1-2: Paul's introduction includes his credentials as an apostle divinely appointed by God.
3-5: He greeted the confused church with a reminder of the Gospel. It was God's will to send Jesus as a sacrifice for our sins so we could be delivered from the present evil age. God deserves glory throughout all eternity.
6-9: Paul diagnosed the church's problem in Galatia: they distorted the Gospel into a legalistic system that leads to condemnation.
10: He's probably responding to accusations of being a "people pleaser". This letter is proof that he cared more about God's approval than his peers. Paul saw a dichotomy between pleasing God and seeking to please man.
11-24: Paul was a zealous Pharisee that persecuted Christians. He received a direct revelation from Jesus and became a Christian and apostle before meeting with the other apostles. His purpose in telling them was to counter their challenges to his authority as an apostle.
1-10: Paul presented the Gospel and his testimony to the church leaders in Jerusalem. Peter and John recognized his authority as an apostle.
11-14: Peter feared the rejection of a group of Jewish "Christians" called "the circumcision party" and distanced himself from the uncircumcised Gentiles whom he regularly ate with. Paul confronted Peter's hypocrisy in front of everyone.
15-16: No one, including Jews, can be justified by works of the law. We are all guilty of sin and no amount of future obedience to the law can change that.
17-18: When a professing Christian regresses into sin by disobeying God's law it does nothing to discredit Christ. Our failure to obey only proves we are transgressors who need God's grace.
19-20: Breaking God's law causes spiritual death. The only way to avoid judgment after death is to be "Crucified with Christ". This means giving up our sinful desires and identifying with Jesus through faith; faith that His death on the cross fully satisfied the wrath of the Father. When we die to ourselves and receive Christ, the Holy Spirit's desires become our desires.
21: Our sin cannot make God's grace invalid. If there were a way to enter heaven by good works then Jesus' payment for our sins would be unnecessary. Had there been another way, the Father would have granted Jesus' request to let the cup of His wrath pass.
1-9: The Christians in Galatia reverted back to the false belief that you can earn salvation through obedience to the law. Paul corrected their thinking through a series of rhetorical questions along with the statement that we are justified by faith rather than works of the law. Faith is the act of trusting in Jesus' payment for our sins. In order to trust in Him we must first agree we are guilty sinners and turn from our sin with an attitude that results in obedience.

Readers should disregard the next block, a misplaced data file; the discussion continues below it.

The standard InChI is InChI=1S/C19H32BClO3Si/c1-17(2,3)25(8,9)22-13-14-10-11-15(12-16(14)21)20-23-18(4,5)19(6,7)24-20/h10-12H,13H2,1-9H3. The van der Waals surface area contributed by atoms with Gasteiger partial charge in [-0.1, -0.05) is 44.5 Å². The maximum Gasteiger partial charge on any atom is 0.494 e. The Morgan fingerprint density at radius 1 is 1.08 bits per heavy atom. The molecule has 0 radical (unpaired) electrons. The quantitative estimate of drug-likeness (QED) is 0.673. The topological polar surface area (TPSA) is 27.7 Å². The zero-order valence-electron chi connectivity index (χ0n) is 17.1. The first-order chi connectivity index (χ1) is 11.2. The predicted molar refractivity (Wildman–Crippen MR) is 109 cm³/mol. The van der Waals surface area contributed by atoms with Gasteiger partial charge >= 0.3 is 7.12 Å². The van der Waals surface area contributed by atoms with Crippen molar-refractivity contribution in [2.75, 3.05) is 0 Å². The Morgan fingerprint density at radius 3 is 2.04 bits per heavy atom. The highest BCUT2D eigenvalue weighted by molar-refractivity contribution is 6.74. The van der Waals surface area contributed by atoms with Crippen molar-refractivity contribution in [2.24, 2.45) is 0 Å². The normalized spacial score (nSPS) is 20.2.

10-14: All who rely on their good works for justification are cursed because they have broken the law. Christ redeemed us on the cross by substituting himself and becoming a "curse for us". We access His grace and forgiveness through faith: trusting in Jesus' sacrifice as full payment for our sins.
15-18: The law didn't nullify the Abrahamic covenant because the Abrahamic covenant was based on God's promise, unlike the conditional Mosaic covenant.
19-22: The purpose of the law is to make us aware of our transgressions and see our need for a savior. No intermediary was required because God was the only party involved in the Abrahamic covenant.
23-26: Before Jesus came and fulfilled the law, everyone stood condemned, destined to face punishment for their sins. If Jesus never came, the temple sacrifices would be powerless to atone for the sins of past believers and all of humanity would have to endure God's wrath. But now that Jesus fulfilled the law and died for our sins we are no longer prisoners under the law. This fulfillment validated the entire sacrificial system set in place for past believers.
27-29: Unity in Christ supersedes all racial, economic, and gender classes. No one is superior or inferior based on these differences. Our identity is in Christ. And if our identity is in Christ, we are Abrahams offspring and heirs according to the promise.
1-7: Prior to Jesus' atonement both Jews and gentiles were slaves to the law and religious rituals. But when Jesus came to redeem us we became sons and heirs through God.
8-11: Paul scolded the Galatians for returning to the "elementary principles" of observing religious rituals rather than resting in the finished work of Christ. Religious rituals are an attempt to make yourself righteous before God, but salvation through Jesus is God's provision of righteousness for man.